Twelve people were killed in a shooting Wednesday after masked gunmen shouting "Allahu akbar!" stormed into the Paris offices of a Charlie Hebdo, a satirical newspaper which had been firebombed in the past after publishing cartoons in 2011 joking about Muslim religious leaders.
Reports said two of the dead were police officers, and that there 20 people wounded, at least four seriously; the dead include the editor and the cartoonist of the paper. It was France's deadliest terror attack in at least two decades.
Satirical newspaper Charlie Hebdo (Charlie Weekly) has on several occasions depicted Islam's prophet in an effort to defend free speech and defy the anger of Muslims who believe depicting Mohammad is sacrilegious.
"This is a terrorist attack, there is no doubt about it," President Francois Hollande told reporters after rushing to the scene of the attack. His government raised France's security level to the highest notch and scheduled an emergency cabinet meeting.
The gunmen fled towards the eastern Paris suburbs after holding up a car, police officials said.
"There is possibility of other attacks and other sites are being secured," Police union official Rocco Contento said, telling reporters that three attackers got into a getaway car driven by a fourth man upon fleeing the building and drove to Port de Pantin in north-east Paris, where they abandoned the first car and hijacked a second – throwing the driver out into the road.
Meanwhile, France raised its terror alert to the highest level. Le Monde newspaper reported that Parisian newsrooms, including their own, were placed under police protection after the attack.
"About a half an hour ago two black-hooded men entered the building with Kalashnikovs (guns)," Benoit Bringer told the station. "A few minutes later we heard lots of shots," he said, adding that the men were then seen fleeing the building.
"It's carnage," a police official, Luc Poignant, told BFM TV.
French media are reporting that cartoonist “Charb”, whose real name is Stephane Charbonnier and who was chief editor of Charlie Hebdo, was among those killed in the attack.
Earlier this week, the magazine published a cartoon mocking the Islamic State by showing a jihadist beheading the Prophet.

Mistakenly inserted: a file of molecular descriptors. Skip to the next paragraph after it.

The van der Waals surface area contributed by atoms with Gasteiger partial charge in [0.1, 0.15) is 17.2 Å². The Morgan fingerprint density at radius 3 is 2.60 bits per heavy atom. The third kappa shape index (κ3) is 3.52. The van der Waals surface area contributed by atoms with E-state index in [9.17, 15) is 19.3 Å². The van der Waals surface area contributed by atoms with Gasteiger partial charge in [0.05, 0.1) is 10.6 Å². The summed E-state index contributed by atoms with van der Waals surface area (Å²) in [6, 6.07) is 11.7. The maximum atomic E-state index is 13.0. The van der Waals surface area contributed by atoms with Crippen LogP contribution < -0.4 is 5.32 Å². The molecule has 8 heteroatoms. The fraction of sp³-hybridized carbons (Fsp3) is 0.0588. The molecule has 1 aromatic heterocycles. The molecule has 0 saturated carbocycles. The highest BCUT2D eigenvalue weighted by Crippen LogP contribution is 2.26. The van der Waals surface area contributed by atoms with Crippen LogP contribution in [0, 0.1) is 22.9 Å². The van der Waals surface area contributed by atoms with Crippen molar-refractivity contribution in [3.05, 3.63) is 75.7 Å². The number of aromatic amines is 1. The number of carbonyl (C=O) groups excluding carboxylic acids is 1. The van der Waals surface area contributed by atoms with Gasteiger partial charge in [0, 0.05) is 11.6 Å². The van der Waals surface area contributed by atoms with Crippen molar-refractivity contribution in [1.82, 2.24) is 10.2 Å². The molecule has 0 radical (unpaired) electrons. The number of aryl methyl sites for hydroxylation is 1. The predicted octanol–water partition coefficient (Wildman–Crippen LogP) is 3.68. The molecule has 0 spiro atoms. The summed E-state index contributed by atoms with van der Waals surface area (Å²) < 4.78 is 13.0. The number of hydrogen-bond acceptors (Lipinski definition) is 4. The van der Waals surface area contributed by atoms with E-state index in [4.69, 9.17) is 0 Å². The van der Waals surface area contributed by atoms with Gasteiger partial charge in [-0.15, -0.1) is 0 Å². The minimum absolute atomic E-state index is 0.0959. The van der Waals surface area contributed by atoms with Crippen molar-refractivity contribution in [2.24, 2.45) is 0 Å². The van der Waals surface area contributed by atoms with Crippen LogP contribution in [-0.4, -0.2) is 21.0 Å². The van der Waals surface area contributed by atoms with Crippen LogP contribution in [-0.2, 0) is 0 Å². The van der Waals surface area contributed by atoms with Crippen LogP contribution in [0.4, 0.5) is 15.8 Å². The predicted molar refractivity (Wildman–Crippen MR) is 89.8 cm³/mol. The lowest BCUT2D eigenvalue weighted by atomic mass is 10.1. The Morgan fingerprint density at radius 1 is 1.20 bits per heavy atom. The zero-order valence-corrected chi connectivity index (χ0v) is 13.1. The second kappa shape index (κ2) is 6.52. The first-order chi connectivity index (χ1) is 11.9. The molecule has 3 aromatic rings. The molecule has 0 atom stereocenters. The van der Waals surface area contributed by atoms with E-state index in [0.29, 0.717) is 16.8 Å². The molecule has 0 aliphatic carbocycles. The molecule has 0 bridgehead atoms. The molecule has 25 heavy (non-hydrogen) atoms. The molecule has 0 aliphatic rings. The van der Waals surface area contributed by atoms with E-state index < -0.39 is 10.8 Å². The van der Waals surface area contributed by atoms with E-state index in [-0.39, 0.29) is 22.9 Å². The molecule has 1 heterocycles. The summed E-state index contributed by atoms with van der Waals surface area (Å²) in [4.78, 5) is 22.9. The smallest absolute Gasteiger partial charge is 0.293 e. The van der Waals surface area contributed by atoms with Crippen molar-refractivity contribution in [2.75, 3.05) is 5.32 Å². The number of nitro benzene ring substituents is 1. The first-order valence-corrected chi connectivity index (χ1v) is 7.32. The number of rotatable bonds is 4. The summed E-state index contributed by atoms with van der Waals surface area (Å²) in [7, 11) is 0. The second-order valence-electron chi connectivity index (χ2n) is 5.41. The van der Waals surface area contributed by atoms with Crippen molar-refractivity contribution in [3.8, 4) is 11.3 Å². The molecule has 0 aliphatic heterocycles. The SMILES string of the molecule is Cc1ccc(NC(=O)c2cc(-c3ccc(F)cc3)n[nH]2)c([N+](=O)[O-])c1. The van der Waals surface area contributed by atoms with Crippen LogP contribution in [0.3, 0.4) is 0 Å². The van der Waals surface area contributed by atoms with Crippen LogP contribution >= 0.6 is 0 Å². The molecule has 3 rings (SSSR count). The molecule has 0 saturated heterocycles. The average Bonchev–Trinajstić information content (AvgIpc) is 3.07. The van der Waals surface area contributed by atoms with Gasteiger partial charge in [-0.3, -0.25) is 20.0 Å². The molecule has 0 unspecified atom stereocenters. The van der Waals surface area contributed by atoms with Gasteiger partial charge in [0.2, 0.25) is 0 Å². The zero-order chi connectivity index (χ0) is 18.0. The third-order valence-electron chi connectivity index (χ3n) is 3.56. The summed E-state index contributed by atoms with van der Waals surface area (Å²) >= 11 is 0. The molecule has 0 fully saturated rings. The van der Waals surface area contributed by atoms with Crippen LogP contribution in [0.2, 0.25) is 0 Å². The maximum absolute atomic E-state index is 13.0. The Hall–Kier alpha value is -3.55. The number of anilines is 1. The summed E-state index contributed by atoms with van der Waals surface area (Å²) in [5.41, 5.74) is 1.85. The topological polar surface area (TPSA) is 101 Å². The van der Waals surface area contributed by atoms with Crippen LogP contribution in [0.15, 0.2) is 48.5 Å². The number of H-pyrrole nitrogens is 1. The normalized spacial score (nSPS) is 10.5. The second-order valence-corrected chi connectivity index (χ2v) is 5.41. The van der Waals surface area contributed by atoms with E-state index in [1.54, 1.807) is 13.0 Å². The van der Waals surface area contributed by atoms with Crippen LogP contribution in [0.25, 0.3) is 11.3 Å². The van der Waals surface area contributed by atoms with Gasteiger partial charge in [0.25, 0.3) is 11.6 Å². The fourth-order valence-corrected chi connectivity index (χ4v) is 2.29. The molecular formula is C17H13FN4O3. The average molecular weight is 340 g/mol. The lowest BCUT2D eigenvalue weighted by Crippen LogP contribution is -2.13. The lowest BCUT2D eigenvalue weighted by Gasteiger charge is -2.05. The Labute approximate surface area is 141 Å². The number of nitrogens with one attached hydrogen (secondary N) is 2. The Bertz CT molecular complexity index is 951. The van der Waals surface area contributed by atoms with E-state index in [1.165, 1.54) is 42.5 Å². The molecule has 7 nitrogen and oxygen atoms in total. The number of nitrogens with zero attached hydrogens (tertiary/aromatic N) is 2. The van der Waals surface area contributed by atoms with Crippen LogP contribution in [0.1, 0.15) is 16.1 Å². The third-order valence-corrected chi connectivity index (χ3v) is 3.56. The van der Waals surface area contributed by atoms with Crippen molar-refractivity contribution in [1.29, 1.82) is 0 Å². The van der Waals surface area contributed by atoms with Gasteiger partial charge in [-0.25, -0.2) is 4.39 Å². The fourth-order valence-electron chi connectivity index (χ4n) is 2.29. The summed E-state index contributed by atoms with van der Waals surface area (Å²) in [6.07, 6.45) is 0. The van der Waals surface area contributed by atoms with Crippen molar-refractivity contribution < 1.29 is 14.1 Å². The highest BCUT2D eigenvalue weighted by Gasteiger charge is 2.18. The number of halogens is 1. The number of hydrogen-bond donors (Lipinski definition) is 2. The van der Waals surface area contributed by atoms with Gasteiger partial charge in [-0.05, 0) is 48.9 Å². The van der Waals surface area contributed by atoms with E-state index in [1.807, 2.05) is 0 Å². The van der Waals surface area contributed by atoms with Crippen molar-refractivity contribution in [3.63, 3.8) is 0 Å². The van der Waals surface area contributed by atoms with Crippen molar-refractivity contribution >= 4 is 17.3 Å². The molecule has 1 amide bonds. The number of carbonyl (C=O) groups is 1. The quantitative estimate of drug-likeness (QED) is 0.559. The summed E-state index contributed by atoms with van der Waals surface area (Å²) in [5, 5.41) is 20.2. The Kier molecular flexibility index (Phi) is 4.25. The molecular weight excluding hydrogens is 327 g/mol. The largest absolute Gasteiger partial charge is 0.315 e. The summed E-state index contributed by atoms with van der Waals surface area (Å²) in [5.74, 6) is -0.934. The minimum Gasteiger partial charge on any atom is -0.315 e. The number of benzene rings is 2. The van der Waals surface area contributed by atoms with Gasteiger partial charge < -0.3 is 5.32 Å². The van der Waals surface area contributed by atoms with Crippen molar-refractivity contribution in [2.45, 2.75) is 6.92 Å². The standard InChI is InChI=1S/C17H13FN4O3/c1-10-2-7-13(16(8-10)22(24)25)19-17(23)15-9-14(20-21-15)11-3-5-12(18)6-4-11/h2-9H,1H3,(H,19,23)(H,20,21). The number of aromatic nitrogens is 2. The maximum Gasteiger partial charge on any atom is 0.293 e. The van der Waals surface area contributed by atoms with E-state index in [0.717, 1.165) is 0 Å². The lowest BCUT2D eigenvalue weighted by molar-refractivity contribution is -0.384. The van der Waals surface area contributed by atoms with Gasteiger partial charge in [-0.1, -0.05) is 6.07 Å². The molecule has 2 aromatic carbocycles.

"The murders in Paris are sickening. We stand with the French people in the fight against terror and defending the freedom of the press," British Prime Minister David Cameron said in a statement on his official Twitter feed.
"All the White House is in solidarity with the families of those who were killed or injured in the attack," said Josh Earnest, spokesman for US President Barack Obama on MSNBC.
France last year reinforced its anti-terrorism laws and is already on alert after calls from Islamist militants to attack its citizens and interests in reprisal for French military strikes on Islamist strongholds in the Middle East and Africa.
The attack, as yet unclaimed, comes amid what a number of commentators have identified as rising xenophobia in Europe, with thousands of protesters in several German cities rallying earlier this week against Muslim immigration. France's five-million-strong Muslim population is Europe's largest.
"I am extremely angry. These are criminals, barbarians. They have sold their soul to hell. This is not freedom. This is not Islam and I hope the french will come out united at the end of this," said Hassen Chalghoumi, imam of the Drancy mosque in Paris's Seine-Saint-Denis northern suburb.
In 2012, two men were arrested in France on suspicion of plotting to behead the editor of the satirical journal. The threat came after a September issue included a front cover that depicted an Orthodox Jew pushing a turban-wearing figure in a wheelchair and also had several caricatures of the Prophet throughout the pages of the issue, including some of him naked.
The September 2012 cover
In 2011 Charlie Hebdo's offices were hit by a firebomb and its website was pirated after publishing an edition titled "Charia Hebdo" featuring several Mohammed cartoons.
The newspaper is headquarted in the 11th arrondissement of Paris, in the east of the capital.
The Associated Press, Reuters and AFP contributed to this report